“My #1 SEO tip for a small business is to create areas covered pages for surrounding towns/cities. Once you are visible and ranking well for your main location, the next step is branch out further. This has worked extremely well for most of our small business clients, with some seeing a 120% increase in traffic and extra 30 enquiries a month.
But don’t just assume that you can go ahead and create 30 pages all with the same duplicate content. My advice would be to start off small, with just 2 or 3 pages and make each page as unique as possible. You may find that you repeat yourself when talking about your services, but that should be okay.
One great example of this tactic is from a tradesman located here in the UK. He ranked well for his main location, but it was not driving enough traffic/enquiries so they had no other option but to run a PPC campaign to reach surrounding areas, spending around £1000 per month on click spend.
With the implementation of the areas covered pages, organic traffic grew from 30 visitors a week to 120, and enquiries went from 3 a week to around 12 or 13. Due to this, they have been able to pause the PPC campaign too, allowing them to pocket that £1000 a month. This has worked so well, they have been able to recruit an additional member of staff to keep up with the demand.”
8. Submit to Local Directories
“Once you’ve optimized your site for local terms (i.e. video production Manchester), make sure your website has pictures and text that are optimized for the users search query.
If someone is searching your keyword, ask yourself: what are they hoping to find? If you can create a page of content for that search term with images, case studies and helpful text, that’s what you should do.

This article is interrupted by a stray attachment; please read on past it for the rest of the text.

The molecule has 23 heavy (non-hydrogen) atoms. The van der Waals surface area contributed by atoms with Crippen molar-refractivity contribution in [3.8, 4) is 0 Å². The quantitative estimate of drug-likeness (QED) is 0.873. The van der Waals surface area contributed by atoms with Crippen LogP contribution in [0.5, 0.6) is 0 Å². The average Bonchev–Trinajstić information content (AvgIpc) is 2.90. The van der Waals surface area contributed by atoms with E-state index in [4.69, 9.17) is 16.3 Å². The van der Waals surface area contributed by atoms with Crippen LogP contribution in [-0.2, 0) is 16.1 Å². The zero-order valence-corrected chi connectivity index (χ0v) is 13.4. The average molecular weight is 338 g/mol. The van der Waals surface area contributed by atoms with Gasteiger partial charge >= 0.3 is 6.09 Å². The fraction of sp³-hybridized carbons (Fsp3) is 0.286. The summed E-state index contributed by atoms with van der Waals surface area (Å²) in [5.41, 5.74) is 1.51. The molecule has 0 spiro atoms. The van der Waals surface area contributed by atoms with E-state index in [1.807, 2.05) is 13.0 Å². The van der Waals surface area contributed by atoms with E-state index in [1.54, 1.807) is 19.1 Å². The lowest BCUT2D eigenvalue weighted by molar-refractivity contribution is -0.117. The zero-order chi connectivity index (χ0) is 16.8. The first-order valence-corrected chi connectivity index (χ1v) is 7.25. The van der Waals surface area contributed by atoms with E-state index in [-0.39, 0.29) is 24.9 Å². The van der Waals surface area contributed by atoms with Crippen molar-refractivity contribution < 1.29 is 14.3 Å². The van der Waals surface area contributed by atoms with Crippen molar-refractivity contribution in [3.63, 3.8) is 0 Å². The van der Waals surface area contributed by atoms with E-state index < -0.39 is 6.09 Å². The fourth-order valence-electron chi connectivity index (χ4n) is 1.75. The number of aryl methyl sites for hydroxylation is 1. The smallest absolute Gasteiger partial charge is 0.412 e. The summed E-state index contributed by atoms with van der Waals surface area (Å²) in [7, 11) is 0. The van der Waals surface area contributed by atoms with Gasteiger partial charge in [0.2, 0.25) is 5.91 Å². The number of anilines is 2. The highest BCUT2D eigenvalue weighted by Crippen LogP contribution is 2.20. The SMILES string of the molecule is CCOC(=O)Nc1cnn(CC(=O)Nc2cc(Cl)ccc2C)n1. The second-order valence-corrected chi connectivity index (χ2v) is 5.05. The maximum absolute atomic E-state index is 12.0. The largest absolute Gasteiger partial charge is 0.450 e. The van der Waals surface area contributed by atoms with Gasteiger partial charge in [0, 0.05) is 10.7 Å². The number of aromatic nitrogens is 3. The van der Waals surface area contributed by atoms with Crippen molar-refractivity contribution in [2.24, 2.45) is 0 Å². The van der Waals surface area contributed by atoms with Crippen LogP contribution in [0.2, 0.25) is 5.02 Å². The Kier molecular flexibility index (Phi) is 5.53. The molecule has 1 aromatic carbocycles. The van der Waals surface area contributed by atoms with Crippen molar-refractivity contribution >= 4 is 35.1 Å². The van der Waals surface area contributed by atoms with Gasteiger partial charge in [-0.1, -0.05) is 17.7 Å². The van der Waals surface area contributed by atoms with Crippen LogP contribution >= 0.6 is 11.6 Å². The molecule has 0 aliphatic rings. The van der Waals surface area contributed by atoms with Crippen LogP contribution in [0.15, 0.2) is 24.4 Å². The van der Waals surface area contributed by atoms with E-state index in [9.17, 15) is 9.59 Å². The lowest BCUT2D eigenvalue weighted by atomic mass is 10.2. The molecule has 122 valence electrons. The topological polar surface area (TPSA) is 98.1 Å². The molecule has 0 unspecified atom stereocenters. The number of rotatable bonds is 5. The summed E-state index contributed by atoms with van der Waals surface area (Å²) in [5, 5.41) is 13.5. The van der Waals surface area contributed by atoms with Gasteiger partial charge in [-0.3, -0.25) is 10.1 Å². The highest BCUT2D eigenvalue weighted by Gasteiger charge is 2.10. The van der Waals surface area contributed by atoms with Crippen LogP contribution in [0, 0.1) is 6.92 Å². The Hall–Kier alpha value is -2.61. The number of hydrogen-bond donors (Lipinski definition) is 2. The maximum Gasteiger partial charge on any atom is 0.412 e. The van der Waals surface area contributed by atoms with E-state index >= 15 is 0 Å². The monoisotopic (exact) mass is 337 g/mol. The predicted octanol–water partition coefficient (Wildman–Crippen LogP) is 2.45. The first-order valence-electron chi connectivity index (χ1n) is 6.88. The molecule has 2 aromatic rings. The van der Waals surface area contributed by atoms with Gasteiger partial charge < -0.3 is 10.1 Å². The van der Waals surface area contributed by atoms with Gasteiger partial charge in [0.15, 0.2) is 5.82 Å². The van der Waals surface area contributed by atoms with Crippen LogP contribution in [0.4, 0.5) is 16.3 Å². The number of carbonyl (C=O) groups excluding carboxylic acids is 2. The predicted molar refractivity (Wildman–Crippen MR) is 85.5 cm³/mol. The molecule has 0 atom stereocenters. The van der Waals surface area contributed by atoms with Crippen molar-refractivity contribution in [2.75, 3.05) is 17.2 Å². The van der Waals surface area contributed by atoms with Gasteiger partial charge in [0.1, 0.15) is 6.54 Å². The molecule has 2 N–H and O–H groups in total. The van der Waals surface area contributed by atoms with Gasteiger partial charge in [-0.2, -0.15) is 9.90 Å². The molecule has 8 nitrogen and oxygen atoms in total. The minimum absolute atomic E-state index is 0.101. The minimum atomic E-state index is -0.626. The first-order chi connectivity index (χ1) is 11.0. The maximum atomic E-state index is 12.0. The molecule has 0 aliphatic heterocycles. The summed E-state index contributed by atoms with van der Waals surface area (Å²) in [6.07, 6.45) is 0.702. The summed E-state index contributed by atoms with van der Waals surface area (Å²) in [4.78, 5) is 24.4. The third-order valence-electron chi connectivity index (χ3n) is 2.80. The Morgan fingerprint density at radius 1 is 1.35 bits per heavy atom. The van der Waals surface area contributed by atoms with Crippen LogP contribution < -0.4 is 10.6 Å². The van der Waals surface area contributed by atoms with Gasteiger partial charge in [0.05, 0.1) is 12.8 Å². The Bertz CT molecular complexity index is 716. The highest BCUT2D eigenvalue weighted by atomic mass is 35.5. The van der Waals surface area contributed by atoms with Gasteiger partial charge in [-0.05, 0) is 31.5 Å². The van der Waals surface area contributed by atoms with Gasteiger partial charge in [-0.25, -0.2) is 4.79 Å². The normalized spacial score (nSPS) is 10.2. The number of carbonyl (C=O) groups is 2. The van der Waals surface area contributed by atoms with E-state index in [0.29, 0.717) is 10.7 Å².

Then, create a Google My Business listing, optimized for your business name and keyword. Make sure there’s a link to your website in your directory listing; this is a great way to link them together and make them visible to Google.
You should also submit your business to other local directories, making sure that the name, address and telephone numbers match.
If you do all the above, you should achieve page one rankings for your keyword.
Check out JukeMedia; they rank highly for video production Manchester—a term that sends them 10 visits a week to the website. All they did was submit local Manchester Directories, optimize their website and Google Local Business Listing.”
9. Get Local Reviews
Once you’ve grabbed yourself those local directory submissions, Joe Goldstein, director of SEO at Contractor Calls, shares why you’ll also need reviews:
“If you’re serving a local market, start by asking your customers for reviews on Google. Each additional review on your Google My Business listing will help you rank a little better, persuade a few more shoppers, and help bury any bad reviews you may have.
Unlike Yelp, Google rarely filters legitimate reviews, and they actually encourage businesses to ask their customers for more.
There are a lot of ways to systematize growing your reviews, but you should start by taking every employee who might be involved in the process and encouraging them to leave reviews for other businesses.
This will help them get a better feel for customers’ perspectives while also giving them a little hands-on experience with the process, to help confused customers through it.”
10. Make Your Site Mobile-friendly